By Richard Rende
I just read a terrific series at Time.com about kids and DNA. One of the more intriguing questions posed was: Should you get your child's genome sequenced?
The idea might not seem far-fetched. We hear more and more about how genes predict whether or not we will get a disease. So why not have your child's genome screened for disease genes?
Well, there are a few key considerations to keep in mind (without even thinking about cost or ethics):
Your child's DNA was probably already screened for major disease genes (really big ones that have severe effects on development) when they were born.
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Outside of those genes (there's probably less than 100 of them), most genetic markers are really not that informative. They give you some sense of increased risk for a disease - but a whole host of environmental factors undoubtedly contribute as well. This is especially true for "common" diseases -- like most of the behavioral and emotional disorders of childhood. The fact is for common disorders a fairly high proportion of the population carries some risk genes. So without the ability to offer more specific prediction (as is the case with some of the more rare genes that convey risk for breast cancer, the gene responsible for Huntington's Disease, etc), it's not really clear that DNA - right now - holds that much information on your child's future in terms of common diseases that are influenced by both genes and environment.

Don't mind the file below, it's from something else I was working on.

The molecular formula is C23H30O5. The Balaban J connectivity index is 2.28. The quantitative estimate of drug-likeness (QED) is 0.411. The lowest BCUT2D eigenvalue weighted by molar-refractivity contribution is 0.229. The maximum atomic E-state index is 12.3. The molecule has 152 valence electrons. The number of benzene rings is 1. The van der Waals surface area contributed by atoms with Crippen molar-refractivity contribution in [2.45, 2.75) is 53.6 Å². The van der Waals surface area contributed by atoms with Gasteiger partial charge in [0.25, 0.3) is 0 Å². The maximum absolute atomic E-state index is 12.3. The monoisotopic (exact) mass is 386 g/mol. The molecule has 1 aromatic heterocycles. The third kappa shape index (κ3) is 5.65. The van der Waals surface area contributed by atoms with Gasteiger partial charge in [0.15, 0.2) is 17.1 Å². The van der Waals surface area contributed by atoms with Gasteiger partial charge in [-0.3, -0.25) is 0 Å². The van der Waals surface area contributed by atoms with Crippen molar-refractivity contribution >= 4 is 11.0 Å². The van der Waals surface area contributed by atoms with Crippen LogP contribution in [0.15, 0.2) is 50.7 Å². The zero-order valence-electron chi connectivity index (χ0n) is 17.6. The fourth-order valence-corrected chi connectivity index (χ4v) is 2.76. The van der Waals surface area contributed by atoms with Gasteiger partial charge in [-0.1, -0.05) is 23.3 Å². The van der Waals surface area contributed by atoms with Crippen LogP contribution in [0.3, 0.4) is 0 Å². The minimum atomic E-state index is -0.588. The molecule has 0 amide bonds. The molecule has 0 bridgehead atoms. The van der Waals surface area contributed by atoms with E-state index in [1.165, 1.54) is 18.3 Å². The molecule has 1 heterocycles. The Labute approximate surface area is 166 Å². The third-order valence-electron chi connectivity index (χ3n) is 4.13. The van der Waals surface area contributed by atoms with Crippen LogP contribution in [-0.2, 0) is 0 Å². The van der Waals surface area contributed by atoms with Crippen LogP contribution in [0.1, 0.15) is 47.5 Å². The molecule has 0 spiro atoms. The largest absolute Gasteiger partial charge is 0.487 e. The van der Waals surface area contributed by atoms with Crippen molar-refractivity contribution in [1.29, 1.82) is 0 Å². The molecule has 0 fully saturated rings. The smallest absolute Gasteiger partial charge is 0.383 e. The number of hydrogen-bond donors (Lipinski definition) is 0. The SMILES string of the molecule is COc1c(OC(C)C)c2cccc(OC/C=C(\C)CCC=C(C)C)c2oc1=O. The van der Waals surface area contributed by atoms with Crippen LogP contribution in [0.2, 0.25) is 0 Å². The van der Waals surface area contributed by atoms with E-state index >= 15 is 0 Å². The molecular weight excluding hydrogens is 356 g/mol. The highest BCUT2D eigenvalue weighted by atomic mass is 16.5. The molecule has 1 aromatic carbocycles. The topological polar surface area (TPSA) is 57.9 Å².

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Of course, the most important piece of information you would hope to get is not just if your child carries a gene, but what you could do to prevent disease onset. Outside of trying to reduce obvious risk factors that you would want to reduce anyway (e.g., if your child is at risk for diabetes, you would want to monitor their diet very carefully - but you want to do that anyway), there's not much "genome-tailored" intervention out there.
The fact is that the more we learn about DNA, the more we realize that the landscape is even more complicated than we thought. Unless you think your child is at genetic risk for a disease, and unless there is a powerful genetic screen that carries real information that can inform and direct future behavior, there's not much practical utility right now to sequencing your child's genome.
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